At least people have been killed in the ensuing clashes and more than 1, arrested, including leading figures of the Oromo opposition parties, such as Jawar Mohammed, Bekele Gerba, Shigut Geleta, and others.

Amid the violence, millions of Ethiopians are mourning the death of a towering artistic figure who inspired a peaceful political struggle against repression and paved the way for major political change.

His father wanted him to study medicine, but Haacaaluu showed little interest in academic studies. From early on, he had a passion for art and music. With the support of his mother, Haacaaluu honed his craft at a young age while looking after cattle on the outskirts of Ambo.

He came of age at a time when the ruling elites saw the Oromo as a potential threat and Oromos from all walks of life were subjected to widespread repression based on actual or imputed opposition to the government. The state violence triggered growing resistance within the community. Haacaaluu attended school in Ambo, a city that came to symbolise and represent the tenacity and unyielding determination of the Oromo protest movement of In high school, Haacaaluu joined a school club where he began singing and participating in a clandestine student movement at a time when high schools and colleges became dissident political spaces and came under intense government surveillance and policing.

Inat the age of 17, he was accused of supporting the Oromo Liberation Front OLFan Oromo nationalist organisation which at that time was banned, and was sent to jail. Prison did not break Haacaaluu's determination.

It shaped him into the towering musical genius and the cultural and political icon that he became. It helped him understand the precarity and vulnerabilities associated with his identity, it gave him time to read Ethiopian history, it made him a revolutionary agent and a voice for change.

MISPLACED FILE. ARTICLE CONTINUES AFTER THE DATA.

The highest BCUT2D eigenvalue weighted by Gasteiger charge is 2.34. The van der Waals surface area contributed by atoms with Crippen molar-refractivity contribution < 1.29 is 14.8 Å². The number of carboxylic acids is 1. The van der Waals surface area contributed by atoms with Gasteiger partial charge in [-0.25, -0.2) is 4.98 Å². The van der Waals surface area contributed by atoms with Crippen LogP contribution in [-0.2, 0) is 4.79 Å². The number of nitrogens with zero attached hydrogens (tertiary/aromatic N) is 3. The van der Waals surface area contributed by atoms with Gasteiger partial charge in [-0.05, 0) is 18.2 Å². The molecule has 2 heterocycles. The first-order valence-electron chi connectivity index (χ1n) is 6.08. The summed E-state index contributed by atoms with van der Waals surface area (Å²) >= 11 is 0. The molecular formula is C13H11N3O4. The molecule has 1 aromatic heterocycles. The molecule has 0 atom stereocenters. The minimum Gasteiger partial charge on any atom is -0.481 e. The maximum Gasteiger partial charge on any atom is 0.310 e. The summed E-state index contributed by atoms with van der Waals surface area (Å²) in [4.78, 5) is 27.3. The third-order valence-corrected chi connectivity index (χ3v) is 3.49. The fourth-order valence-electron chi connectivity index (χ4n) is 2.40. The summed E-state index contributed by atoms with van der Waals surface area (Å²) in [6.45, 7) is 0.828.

Having never been charged, he was released after five years. He wrote most of the lyrics in prison, and the record-breaking album propelled the year-old to national stardom. Referring to experiences of dispossession and landgrabs that led to the eviction of more thanOromo farmers from around Addis Ababa, he sang:.

The new song was a statement of endurance, resilience and self-affirmation. It highlighted the culture-shifting transformations taking root within the Oromo community and the Ethiopian political landscape. It was a redemptive thrill that affirms the collective optimism of the Oromo people, a definitive confirmation that this is no longer a culture in jeopardy or a society in decline, but one in the middle of a robust ascendancy.

As soon as Haacaaluu occupied the stage, t he scene immediately felt magical. His first simple utterances, ashamaa helloashamaa, ashamaaradiated a rush of emotions like a burst of spiritual energy in those who understand the Gerarsa repertoire and its unconscious grammar.

As he walked the stage like a lion walking around his pride, Haacaaluu evoked an outpouring of emotional exuberance, rarely experienced by the Oromo, agitating and stirring something deep in his adoring audience. In an emphatic node to the emergent potential to collectively overcome precarity, he asked the audience, "Jirtuu? Are you here? That performance and the public response to it strengthened the hands of the Oromo wing of the EPRDF and ushered in political change.

Less than four months later, Abiy Ahmed, an Oromo himself, was sworn in as the new prime minister of Ethiopia. He was not just a great musician who could unwaveringly maintain near-perfect pitch even in the highest register, he was also a rhetorical genius of incalculable imaginative and creative power.

He used his artistic tools to engage in the most profound and edifying reflections on issues of identity, dispossession, precarity, marginalisation and love.

Without exception, his songs encapsulate some of the most complex, subtle and painful narrations about the reality of the Oromo experience within the Ethiopian state: the political repression, the cultural subordination, and the economic deprivation the Oromo have been suffering for decades.

And the people sang with him. He made many people, especially those in power, awfully uncomfortable. And so he made many enemies. In his last interviewhe spoke about how he lived with constant death threats. He gave details of how he narrowly escaped the wrath of the security forces after the December performance.There are not many artists in East Africa who get to witness their own stellar achievement in their lifetime. Haacaaluu inspired the Qubee generation ethnic Oromos born after Ethiopia was restructured along ethno-linguistic lines in and educated in their mother tongue and his music served as a rallying anthem during the Oromo protests and beyond.